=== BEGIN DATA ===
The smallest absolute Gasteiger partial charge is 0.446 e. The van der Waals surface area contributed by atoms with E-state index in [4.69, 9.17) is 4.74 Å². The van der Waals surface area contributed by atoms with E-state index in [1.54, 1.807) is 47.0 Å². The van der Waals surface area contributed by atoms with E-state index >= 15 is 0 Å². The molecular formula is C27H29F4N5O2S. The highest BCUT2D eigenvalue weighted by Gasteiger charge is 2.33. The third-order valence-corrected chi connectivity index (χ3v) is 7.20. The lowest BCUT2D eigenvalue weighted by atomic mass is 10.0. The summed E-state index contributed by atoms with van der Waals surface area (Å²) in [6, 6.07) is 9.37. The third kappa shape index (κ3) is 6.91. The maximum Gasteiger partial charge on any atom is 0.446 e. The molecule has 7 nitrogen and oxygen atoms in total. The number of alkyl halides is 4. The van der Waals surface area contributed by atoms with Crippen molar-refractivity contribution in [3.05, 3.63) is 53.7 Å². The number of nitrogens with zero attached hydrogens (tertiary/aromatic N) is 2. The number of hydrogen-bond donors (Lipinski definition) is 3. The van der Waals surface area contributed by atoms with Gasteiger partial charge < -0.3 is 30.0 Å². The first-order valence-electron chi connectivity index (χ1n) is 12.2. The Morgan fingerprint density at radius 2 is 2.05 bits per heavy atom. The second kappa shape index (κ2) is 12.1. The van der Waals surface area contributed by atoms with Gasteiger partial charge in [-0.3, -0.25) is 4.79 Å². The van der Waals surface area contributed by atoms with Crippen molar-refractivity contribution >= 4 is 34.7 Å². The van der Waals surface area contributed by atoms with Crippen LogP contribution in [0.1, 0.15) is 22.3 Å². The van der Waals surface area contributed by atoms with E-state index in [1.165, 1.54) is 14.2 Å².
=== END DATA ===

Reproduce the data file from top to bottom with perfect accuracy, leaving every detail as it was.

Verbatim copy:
The smallest absolute Gasteiger partial charge is 0.446 e. The van der Waals surface area contributed by atoms with E-state index in [4.69, 9.17) is 4.74 Å². The van der Waals surface area contributed by atoms with E-state index in [1.54, 1.807) is 47.0 Å². The van der Waals surface area contributed by atoms with E-state index >= 15 is 0 Å². The molecular formula is C27H29F4N5O2S. The highest BCUT2D eigenvalue weighted by Gasteiger charge is 2.33. The third-order valence-corrected chi connectivity index (χ3v) is 7.20. The lowest BCUT2D eigenvalue weighted by atomic mass is 10.0. The summed E-state index contributed by atoms with van der Waals surface area (Å²) in [6, 6.07) is 9.37. The third kappa shape index (κ3) is 6.91. The maximum Gasteiger partial charge on any atom is 0.446 e. The molecule has 7 nitrogen and oxygen atoms in total. The number of alkyl halides is 4. The van der Waals surface area contributed by atoms with Crippen molar-refractivity contribution in [3.05, 3.63) is 53.7 Å². The number of nitrogens with zero attached hydrogens (tertiary/aromatic N) is 2. The number of hydrogen-bond donors (Lipinski definition) is 3. The van der Waals surface area contributed by atoms with Gasteiger partial charge < -0.3 is 30.0 Å². The first-order valence-electron chi connectivity index (χ1n) is 12.2. The Morgan fingerprint density at radius 2 is 2.05 bits per heavy atom. The second kappa shape index (κ2) is 12.1. The van der Waals surface area contributed by atoms with Gasteiger partial charge in [-0.3, -0.25) is 4.79 Å². The van der Waals surface area contributed by atoms with Crippen molar-refractivity contribution >= 4 is 34.7 Å². The van der Waals surface area contributed by atoms with Crippen LogP contribution in [0.1, 0.15) is 22.3 Å². The van der Waals surface area contributed by atoms with E-state index in [1.165, 1.54) is 14.2 Å².